- NEW: Address technical issues in Department of Labor regulations and occupational codes that hamper forest sector growth.
Deep Dive into the Policy Options
Low Carbon Footprint Building Tax Credit
Basic Policy Idea:
New construction tax credit for building with materials with lower carbon footprint with safeguards to ensure positive outcomes for forests and the climate:
- The transferable tax credit would go to the developer of the project, or the entity making most decisions/investments in materials for the project (multi-family house or other building). The amount of the tax credit would be based on the value of the building, not the land, and would be determined by the building’s carbon footprint score.
- The tax credit would be determined by a life cycle analysis that is well documented, scientifically sound, widely used, material agnostic, compares between materials, and considers all life cycle stages.
- There could be additional incentives provided for activities that provide social benefits and increase use of low carbon footprint materials in construction: 1) infrastructure projects, 2) affordable housing, and 3) public works construction like schools.
- Any tax credit for lower carbon footprint materials should include safeguards to promote positive outcomes for forests and climate
Providing a tax incentive to build with low carbon footprint materials will create incentives to reduce the carbon footprint of the built environment while also helping keep forests as forests, which provides clean water, wildlife habitat, and carbon sequestration at scale.
Who will benefit the most from this policy idea?
If structured appropriately, a low carbon building tax incentive could create the following benefits:
- Society will benefit from increased carbon sequestration in the forests and increased carbon storage in building materials used to reduce the carbon footprint of the built environment.
- Forest landowners will benefit from more demand for sustainably harvested trees contributing to a stabilized climate.
- Rural economies will benefit from increased job opportunities
Draft Legislative Concept – High Level Draft:
The purpose of this Act is to provide tax credits for reducing embodied and embedded carbon in commercial and residential buildings by using low carbon footprint building materials while providing safeguards to ensure positive outcomes for forests and the climate.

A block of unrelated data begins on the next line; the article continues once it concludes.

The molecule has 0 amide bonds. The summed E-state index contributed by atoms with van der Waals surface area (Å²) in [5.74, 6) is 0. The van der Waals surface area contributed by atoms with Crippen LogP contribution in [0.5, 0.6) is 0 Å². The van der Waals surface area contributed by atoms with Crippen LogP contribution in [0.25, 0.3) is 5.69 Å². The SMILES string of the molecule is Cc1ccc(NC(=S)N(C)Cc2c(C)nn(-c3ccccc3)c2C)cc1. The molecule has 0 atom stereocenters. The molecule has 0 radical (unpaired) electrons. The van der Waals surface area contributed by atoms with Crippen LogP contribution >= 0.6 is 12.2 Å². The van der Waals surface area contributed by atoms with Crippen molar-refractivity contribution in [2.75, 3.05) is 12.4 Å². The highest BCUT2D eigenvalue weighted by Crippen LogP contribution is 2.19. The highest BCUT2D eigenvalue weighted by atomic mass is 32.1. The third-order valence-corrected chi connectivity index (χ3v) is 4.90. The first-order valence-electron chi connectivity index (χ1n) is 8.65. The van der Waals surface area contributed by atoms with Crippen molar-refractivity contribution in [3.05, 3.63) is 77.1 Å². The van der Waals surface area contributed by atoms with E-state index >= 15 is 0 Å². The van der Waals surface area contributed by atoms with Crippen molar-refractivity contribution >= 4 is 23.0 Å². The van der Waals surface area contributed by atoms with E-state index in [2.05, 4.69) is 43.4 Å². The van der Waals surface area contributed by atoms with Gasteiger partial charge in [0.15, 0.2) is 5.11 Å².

- Tax credit shall go to the developer of the project, or the entity making most decisions/investments in materials for the project (multi-family house or other building).
- The amount of the tax credit is determined by the building’s carbon footprint score and is based on the value of the building, not the land.
- The tax credit is determined by whole building life cycle assessment methodology or calculator. To be considered, a calculator or methodology must be well documented, scientifically sound, widely used, material agnostic, compare between materials, and consider all life cycle stages (including resource extraction and processing; product manufacturing; on-site construction of assemblies; all related transportation; maintenance and replacement cycles over an assumed building service life; and the demolition and transportation of non-metal materials to landfill).
- Ensure the tax credit is transferable to a third party so that it can be monetized. The tax credit should provide additional incentives for activities that provide social benefits and increase use of low carbon footprint materials in construction: 1) infrastructure projects, 2) affordable housing, and 3) public works construction like schools.
- Ensure the tax credit should include safeguards to promote positive outcomes for forests and climate.
- The Secretary of Agriculture, in consultation with the Secretary of Energy and the Environmental Protection Agency, shall review the preferred whole building LCA methodology/calculator and assess needed updates or value of switching to another calculator not less frequently than once every 5 calendar years.